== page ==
Don’t Miss The Harvest Moon, The Final Supermoon Of 2023

Image of a supermoon.

Image of a supermoon. Credit: Ramon Carretero/

THE fourth and final supermoon of 2023 will be ‘born’ this Friday, September 29.

There is an astronomical feat for astronomy lovers as the new Moon will be accompanied in the night sky by the two largest planets in our solar system, Jupiter and Saturn, along with Mercury, the smallest one.

More commonly known as the ‘Corn Moon’ or ‘Harvest Moon, it will shine brighter than ever in the early hours of tomorrow.

The full Moon rises at 11:58 am Spanish time (5:58 am ET) on the morning of September 29, 2023, which always follows the autumnal equinox. After this point in time, the intervals between moonrises get really short, according to the Old Farmer’s Almanac.

Although this will be the last opportunity to view a Supermoon, it should continue to shine brilliantly over the next three nights.

Unlike other full Moons, this one rises at nearly the same time – around sunset – for several evenings in a row, according to the experts.

The Madrid Planetarium explained that this phenomenon occurs when the Moon in its full phase is close to its perigee – the closest point to Earth.

As explained in the Old Farmer’s Almanac, ancient civilisations often organised their calendars based on the different phases and appearances of the Moon.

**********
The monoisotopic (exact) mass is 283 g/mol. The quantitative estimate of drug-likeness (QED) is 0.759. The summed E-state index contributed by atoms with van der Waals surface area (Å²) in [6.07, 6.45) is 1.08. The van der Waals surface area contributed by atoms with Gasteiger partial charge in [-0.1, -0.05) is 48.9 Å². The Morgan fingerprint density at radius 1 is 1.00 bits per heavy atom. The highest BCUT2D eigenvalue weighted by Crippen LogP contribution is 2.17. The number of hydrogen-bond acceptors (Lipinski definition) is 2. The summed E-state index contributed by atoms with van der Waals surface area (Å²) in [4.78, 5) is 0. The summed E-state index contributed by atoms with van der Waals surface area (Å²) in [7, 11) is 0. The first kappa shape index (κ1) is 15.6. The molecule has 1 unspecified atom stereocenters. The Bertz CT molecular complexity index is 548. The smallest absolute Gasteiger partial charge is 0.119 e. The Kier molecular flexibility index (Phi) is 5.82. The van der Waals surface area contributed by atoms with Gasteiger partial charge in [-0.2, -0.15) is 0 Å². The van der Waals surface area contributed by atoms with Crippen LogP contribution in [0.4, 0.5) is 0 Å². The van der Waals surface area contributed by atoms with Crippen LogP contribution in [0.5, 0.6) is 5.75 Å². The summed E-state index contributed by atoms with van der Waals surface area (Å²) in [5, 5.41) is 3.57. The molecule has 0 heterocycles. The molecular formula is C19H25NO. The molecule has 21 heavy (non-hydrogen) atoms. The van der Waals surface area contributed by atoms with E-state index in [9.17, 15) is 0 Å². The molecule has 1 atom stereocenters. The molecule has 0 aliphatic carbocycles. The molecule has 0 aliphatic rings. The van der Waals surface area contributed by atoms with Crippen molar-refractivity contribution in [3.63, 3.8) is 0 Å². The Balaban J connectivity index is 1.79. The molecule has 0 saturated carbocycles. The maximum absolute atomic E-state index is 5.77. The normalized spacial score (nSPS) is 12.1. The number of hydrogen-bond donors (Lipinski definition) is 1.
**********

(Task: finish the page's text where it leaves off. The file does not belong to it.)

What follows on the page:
For example, the Sturgeon Moon on August 1 corresponded with the time of year in which the American Indians could best catch these fish, due to the good visibility provided by the light of the moon.

Similar circumstance is said to have given its name to the Harvest Moon. It occurs every year at the beginning of autumn, a time when farmers made use of the light it provided them to be able to work on their corn crops throughout the night and well into the morning.

How and when to see the Supermoon

The super Harvest Moon will take place on Friday, September 29. According to the National Geographic Institute, in Spain, it will shine at 100 per cent at 11:58 am.

‘During the early hours of the 28th to the 29th, the Moon will shine almost in all its splendour and we will not notice the difference’, noted Meteored.

‘This will be a very particular astronomical phenomenon that will allow us to see the Moon around 7 per cent closer than usual. This closeness will make it appear up to 14 per cent larger and brighter than when it is further away’ Meteored explained.

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Written by

Chris King

Originally from Wales, Chris spent years on the Costa del Sol before moving to the Algarve where he is a web reporter for The Euro Weekly News covering international and Spanish national news. Got a news story you want to share? Then get in touch at